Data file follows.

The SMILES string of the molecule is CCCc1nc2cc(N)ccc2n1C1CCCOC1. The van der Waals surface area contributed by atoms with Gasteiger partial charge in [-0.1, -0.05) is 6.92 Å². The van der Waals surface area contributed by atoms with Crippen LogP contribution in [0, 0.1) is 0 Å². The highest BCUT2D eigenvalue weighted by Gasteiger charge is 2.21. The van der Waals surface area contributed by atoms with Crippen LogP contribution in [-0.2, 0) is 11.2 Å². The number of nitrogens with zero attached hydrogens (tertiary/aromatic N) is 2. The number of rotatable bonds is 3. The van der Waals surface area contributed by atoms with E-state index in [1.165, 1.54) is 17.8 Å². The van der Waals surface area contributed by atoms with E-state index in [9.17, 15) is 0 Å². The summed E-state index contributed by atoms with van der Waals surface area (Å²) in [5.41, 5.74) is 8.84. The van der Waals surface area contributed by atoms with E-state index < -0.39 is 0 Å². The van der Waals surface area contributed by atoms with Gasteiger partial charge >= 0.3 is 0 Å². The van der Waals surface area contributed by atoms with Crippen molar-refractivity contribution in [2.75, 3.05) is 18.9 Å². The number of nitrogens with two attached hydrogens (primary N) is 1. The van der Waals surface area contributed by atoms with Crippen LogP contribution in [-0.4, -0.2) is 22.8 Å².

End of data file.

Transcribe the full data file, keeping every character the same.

The SMILES string of the molecule is CCCc1nc2cc(N)ccc2n1C1CCCOC1. The van der Waals surface area contributed by atoms with Gasteiger partial charge in [-0.1, -0.05) is 6.92 Å². The van der Waals surface area contributed by atoms with Crippen LogP contribution in [0, 0.1) is 0 Å². The highest BCUT2D eigenvalue weighted by Gasteiger charge is 2.21. The van der Waals surface area contributed by atoms with Crippen LogP contribution in [-0.2, 0) is 11.2 Å². The number of nitrogens with zero attached hydrogens (tertiary/aromatic N) is 2. The number of rotatable bonds is 3. The van der Waals surface area contributed by atoms with E-state index in [1.165, 1.54) is 17.8 Å². The van der Waals surface area contributed by atoms with E-state index in [9.17, 15) is 0 Å². The summed E-state index contributed by atoms with van der Waals surface area (Å²) in [5.41, 5.74) is 8.84. The van der Waals surface area contributed by atoms with E-state index < -0.39 is 0 Å². The van der Waals surface area contributed by atoms with Gasteiger partial charge >= 0.3 is 0 Å². The van der Waals surface area contributed by atoms with Crippen molar-refractivity contribution in [2.75, 3.05) is 18.9 Å². The number of nitrogens with two attached hydrogens (primary N) is 1. The van der Waals surface area contributed by atoms with Crippen LogP contribution in [-0.4, -0.2) is 22.8 Å².